However, underneath many of the t-shirts are chemotherapy ports and surgical scars, below the hats are bald heads and behind the smiles are fears, memories and young lives impacted by cancer. Yet walking through
Gingerly, I slide my hands under his sausage-like arms, my fingers cradling the doughy curves of his tiny neck, caressing the orange-yellow cornsilk on his occiput.
Three years ago I spent the entire month of September by my daughter’s side in her hospital room. From Ana’s window, we watched summer fade into fall as we waited, day after day, for her to be discharged, which finally happened in early October.
During her forty days in the hospital, Ana was diagnosed with an obscure, slow-growing cancer called inflammatory myofibroblastic tumor. The tumor, roughly the size of a cantaloupe,
About the artist:
Trisha Paul is a second-year medical student at the University of Michigan. She recently published a book based on her undergraduate thesis called Chronicling Childhood Cancer: A Collection of Personal Storiees by Children and Teens with Cancer. Trisha blogs about her experiences
I first met Marie five years ago. A petite, soft-spoken woman in her thirties, she was the patient of one of the residents whom I supervise at our community hospital. Marie worked in housekeeping for a large corporation; she and her husband, a bus driver, had a six-year-old son. Now she was twenty-six weeks (six months) pregnant with their second child.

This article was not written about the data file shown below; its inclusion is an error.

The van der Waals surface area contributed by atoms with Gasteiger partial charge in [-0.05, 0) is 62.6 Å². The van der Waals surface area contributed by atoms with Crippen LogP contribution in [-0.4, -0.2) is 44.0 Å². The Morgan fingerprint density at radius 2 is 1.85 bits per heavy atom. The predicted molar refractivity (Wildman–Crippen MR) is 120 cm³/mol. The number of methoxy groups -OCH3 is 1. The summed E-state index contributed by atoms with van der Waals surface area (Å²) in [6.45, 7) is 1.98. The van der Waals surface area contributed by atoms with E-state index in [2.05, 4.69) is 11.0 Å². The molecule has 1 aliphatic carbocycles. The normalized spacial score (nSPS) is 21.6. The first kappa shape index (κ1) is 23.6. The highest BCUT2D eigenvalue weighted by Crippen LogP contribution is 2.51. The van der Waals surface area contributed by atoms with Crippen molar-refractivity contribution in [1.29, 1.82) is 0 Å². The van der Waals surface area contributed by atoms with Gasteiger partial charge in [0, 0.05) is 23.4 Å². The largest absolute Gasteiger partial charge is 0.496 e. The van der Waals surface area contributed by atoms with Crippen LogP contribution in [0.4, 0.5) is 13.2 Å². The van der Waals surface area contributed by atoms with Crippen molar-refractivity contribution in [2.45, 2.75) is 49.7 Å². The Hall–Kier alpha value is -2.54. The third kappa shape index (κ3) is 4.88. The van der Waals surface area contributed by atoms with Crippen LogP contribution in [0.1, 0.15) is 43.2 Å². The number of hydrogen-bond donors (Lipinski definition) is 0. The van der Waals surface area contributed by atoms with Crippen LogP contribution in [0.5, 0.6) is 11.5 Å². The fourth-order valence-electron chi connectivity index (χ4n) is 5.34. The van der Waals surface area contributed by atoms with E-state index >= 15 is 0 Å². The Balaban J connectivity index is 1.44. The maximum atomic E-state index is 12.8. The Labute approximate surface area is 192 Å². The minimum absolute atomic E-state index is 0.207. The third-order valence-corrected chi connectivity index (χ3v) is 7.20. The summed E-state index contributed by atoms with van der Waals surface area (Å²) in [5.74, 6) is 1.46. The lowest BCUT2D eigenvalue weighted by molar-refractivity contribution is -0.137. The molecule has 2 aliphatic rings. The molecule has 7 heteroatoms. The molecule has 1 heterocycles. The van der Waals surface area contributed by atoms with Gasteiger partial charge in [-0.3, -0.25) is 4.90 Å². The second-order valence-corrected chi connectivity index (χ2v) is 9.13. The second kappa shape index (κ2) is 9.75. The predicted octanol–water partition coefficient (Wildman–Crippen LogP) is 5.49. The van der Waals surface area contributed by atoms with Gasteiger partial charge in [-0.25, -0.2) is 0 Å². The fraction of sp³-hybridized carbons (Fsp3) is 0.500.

Marie’s blood pressure was markedly elevated (168/120), she had fairly
It was a Wednesday in late spring, 1972. I was a nursing student in my final months of training, eagerly awaiting graduation.
When I arrived on the maternity ward that morning, my nursing instructor told me that I’d be caring for a baby, only hours old, with special needs.
I thought she’d send me to the neonatal ICU. Instead, to my surprise, she motioned toward the linen closet, its doors
Many healers, teachers and parents have them.
At one point, I did, too. I had delusions. I thought I was a hero, a rescuer clad in a shiny white coat and wielding the sword of clinical wisdom.
I look back on those days with nostalgia and regret. I wish they’d lasted a little longer–my belief
As an intern in the neonatal intensive-care unit (NICU), I am one of several doctors who rarely see or touch the tiny patients we treat. We sit in a back room off a distant hallway, far removed from the babies, reviewing lab results and blood gases on the computer. Much of the time I feel like the Wizard of Oz, controlling a marvelous machine from behind a curtain.
The only uninterrupted time I
Not Your Usual Halloween
Last night–Halloween–I went and volunteered at a shelter in a school basement/gymnasium in the Nineties on the Upper West Side.
There were more than 100 folks staying there, mostly evacuated from the Lower East Side. The shelter, run by the City, had some volunteers at the front desk, a few security people, a medical